If your case requires several trips back and forth to Catalina Island, you should expect the DA to "forget" your case file at least once.  When this happens, the matter will simply be continued to the court's next available date.  That means another wasted trip. Often, I get the impression that prosecutors intentionally drag their feet to make the whole process as complicated and expensive as possible for individuals to defend themselves.  I understand why many defendants are eventually pressured into accepting bad deals because they simply cannot afford to make any more day-long trips to court. The DA understands this, too, and they will use basic economics to gain whatever strategic advantage they can.

Catalina Island is a great place to spend a day, but not in court.  If you or a loved one has been cited and given a court date on Catalina Island, save yourself the expense and the hassle of making unnecessary trips.  Have a quality, local attorney handle it for you.

I appear in Catalina more frequently than any other private attorney in California.  I can make your appearances, gather evidence and negotiate with the court and the DA on your behalf to ensure that your case receives the most favorable outcome possible.  Common matters on the island involve fishing violations, but we also deal with a lot of alcohol-related offenses (drunk in public, assault, battery, domestic violence and DUI -- yes, DUI on golf carts).

Call us for a free consultation.  (714) 505-2468.  Ask for John.  Thanks for reading.

Catalina Lawyer

Tuesday, February 9, 2016

The First Amendment as a Defense to Drug Charges?

If you haven't already, please check out the columns I've been contributing to thekindland.com. The entire archive is available under the "Ask a Weed Lawyer" section.

My latest post for The Kind Land is scheduled for publication on Valentine's Day (2/14/16).  In it, I discuss "freedom of religion" as a possible defense to drug charges.  This is an area that has generated a lot of popular mythology and bad information.  Many people believe that the First Amendment's protections for the "free exercise of religion" grant them total immunity against prosecution for any activity that is central to their religious beliefs.  Unfortunately, this is not true. The Supreme Court has consistently ruled that the US Constitution does not entitle individuals to disregard generally applicable criminal laws.  Sorry, Rastafarians.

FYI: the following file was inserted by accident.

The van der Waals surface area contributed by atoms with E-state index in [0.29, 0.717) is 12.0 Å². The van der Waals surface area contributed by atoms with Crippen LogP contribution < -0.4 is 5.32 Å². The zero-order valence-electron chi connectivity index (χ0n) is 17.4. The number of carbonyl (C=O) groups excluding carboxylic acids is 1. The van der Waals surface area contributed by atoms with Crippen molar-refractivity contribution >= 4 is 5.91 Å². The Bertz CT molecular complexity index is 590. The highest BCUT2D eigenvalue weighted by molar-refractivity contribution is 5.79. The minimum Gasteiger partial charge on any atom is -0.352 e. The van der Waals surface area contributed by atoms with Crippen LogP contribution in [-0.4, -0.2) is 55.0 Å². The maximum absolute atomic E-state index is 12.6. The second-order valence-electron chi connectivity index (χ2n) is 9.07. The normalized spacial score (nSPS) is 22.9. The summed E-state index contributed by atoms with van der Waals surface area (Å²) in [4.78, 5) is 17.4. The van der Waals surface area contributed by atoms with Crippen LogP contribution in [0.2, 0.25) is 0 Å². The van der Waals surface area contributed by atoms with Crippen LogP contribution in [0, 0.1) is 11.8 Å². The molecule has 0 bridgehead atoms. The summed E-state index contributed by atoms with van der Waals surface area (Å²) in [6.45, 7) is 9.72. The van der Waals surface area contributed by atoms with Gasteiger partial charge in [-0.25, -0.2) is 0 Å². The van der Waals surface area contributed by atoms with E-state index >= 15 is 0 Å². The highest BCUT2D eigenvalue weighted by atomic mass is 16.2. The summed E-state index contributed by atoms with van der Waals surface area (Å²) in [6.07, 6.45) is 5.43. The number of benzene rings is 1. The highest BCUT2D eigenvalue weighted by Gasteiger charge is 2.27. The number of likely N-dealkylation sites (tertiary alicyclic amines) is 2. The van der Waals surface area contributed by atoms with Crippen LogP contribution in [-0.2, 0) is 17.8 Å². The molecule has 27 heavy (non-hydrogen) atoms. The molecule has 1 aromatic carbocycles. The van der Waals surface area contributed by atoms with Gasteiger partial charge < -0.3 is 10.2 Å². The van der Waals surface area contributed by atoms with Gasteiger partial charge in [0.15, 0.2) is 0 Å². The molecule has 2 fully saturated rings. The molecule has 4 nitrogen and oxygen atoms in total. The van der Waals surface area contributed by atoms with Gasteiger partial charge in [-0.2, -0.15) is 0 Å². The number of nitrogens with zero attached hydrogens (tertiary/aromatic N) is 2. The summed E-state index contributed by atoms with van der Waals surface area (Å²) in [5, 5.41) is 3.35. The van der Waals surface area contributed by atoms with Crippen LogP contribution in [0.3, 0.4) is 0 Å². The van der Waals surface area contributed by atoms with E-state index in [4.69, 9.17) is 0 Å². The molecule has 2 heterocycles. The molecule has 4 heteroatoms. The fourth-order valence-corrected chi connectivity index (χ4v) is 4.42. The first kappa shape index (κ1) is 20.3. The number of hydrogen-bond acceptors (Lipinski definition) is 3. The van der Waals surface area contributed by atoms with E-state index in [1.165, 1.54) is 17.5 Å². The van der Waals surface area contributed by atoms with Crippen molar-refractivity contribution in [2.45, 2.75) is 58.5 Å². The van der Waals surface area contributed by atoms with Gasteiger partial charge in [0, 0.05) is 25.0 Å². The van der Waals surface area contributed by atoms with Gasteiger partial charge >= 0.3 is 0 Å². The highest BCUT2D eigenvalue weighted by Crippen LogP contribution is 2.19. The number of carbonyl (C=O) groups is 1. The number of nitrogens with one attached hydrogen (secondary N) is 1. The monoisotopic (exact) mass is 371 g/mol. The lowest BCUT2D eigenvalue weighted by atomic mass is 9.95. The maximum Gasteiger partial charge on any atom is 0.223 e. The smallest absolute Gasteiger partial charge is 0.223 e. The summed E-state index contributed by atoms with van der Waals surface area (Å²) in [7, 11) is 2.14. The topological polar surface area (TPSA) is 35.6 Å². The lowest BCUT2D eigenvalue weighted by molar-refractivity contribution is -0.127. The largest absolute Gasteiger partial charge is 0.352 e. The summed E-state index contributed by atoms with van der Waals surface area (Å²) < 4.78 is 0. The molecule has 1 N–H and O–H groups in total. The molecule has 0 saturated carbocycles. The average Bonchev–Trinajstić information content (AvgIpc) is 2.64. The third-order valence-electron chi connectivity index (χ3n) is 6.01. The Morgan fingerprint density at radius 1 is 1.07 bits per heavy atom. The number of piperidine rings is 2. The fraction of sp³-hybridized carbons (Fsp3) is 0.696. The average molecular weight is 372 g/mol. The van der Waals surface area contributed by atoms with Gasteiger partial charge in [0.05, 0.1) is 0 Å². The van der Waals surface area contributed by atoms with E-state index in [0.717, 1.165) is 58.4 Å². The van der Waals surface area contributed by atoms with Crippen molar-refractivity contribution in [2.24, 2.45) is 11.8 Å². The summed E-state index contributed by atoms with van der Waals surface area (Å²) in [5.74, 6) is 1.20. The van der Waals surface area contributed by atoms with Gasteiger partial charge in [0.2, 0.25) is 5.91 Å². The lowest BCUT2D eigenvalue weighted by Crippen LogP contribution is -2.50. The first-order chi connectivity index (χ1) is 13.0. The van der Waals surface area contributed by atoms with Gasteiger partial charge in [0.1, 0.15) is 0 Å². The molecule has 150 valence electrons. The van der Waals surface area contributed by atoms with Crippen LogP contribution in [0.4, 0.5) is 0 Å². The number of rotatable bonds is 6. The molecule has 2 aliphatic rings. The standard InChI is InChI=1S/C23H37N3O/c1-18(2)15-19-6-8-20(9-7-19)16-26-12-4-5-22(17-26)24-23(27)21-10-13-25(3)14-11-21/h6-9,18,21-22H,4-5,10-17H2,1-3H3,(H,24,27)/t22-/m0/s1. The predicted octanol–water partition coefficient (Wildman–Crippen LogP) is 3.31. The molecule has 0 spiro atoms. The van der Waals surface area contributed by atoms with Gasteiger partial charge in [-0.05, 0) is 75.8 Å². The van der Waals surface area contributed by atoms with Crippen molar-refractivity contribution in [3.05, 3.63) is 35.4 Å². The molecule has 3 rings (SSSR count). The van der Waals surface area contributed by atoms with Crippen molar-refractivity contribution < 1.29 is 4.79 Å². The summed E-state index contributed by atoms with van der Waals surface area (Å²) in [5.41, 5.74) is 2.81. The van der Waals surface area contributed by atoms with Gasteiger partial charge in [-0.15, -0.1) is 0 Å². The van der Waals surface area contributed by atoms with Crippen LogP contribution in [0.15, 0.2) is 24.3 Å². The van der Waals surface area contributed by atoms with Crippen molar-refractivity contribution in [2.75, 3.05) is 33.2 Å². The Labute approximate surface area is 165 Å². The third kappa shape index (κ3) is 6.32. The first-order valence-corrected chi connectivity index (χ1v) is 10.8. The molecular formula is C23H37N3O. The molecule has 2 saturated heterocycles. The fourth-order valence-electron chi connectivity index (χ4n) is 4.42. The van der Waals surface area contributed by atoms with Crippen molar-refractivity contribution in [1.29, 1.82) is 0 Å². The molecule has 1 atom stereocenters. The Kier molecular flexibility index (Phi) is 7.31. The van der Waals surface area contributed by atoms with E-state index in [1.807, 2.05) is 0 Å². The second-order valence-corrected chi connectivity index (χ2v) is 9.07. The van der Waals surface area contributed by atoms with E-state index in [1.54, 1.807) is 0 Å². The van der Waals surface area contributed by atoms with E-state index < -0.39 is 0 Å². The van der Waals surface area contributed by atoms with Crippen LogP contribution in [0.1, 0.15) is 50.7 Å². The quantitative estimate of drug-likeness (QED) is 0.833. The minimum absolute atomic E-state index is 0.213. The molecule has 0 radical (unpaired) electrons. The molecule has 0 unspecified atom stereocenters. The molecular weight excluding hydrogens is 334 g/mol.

The Religious Freedom Restoration Act

But there are a couple federal laws that, taken together, make this analysis more interesting.  First is the "Religious Freedom Restoration Act", which was signed into law in 1993.  That law prohibits the US government from taking any action that "substantially burdens" the free exercise of religion, unless the government can prove 2 important things: 1) that the feds have some "compelling" interest to protect, and 2) that the government's action in question is the least intrusive means for protecting that interest.

Keep a couple things in mind, though.  The RFRA is not a constitutional amendment, it is a federal law.  That means that it does not apply against the states; it only applies to actions taken by the federal government.  States and local governments are still free to "substantially burden" the exercise of your religion.  Also, the RFRA does not grant blanket immunity to do anything that you claim is part of your religion.  Instead, it establishes a balancing test.  If you claim that some federal law infringes on your religious beliefs, then the courts must weigh that infringement against the government's legitimate interest in protecting public health and safety.  If the government's interest is found to be "compelling", and its actions are "the least intrusive means" for protecting that interest, then you still lose.

The Religious Land Use and Incarcerated Persons Act

Enacted in 2000, the federal RLUIPA takes the RFRA one step further.  It prohibits cities and local governments from making any laws regarding zoning or land use that substantially burden the practice of religion.  Up until now, most of the litigation around the RLUPIA has involved eminent domain cases -- whether or not a city may seize church land to build a new housing development or airport.

What does this have to do with marijuana?  Glad you asked.

The Oklevueha Native American Church, a group that claims over 200 local branches, has recently announced plans to open several new locations in Costa Mesa, Huntington Beach, and Westminster.  Members of the church use peyote, marijuana and other hallucinogens to "commune with nature" as part of their religious beliefs.

The church will operate out of buildings that formerly housed marijuana dispensaries.  Church leaders have stated that they intend to distribute marijuana to their members, in violation of local zoning laws.  It is not clear whether or not the church intends to distribute other controlled substances and whether or not it will restrict marijuana sales to members who hold valid medical recommendations.

Spokesmen for the cities of Huntington Beach and Costa Mesa have publicly stated that they intend to enforce their existing zoning laws.  An attorney for the church has threatened to bring a federal lawsuit under the RLUIPA if the cities' land use regulations interfere with his clients' right to freely exercise their religion.

We're all excited to see how this plays out.

Orange County Cannabis Lawyer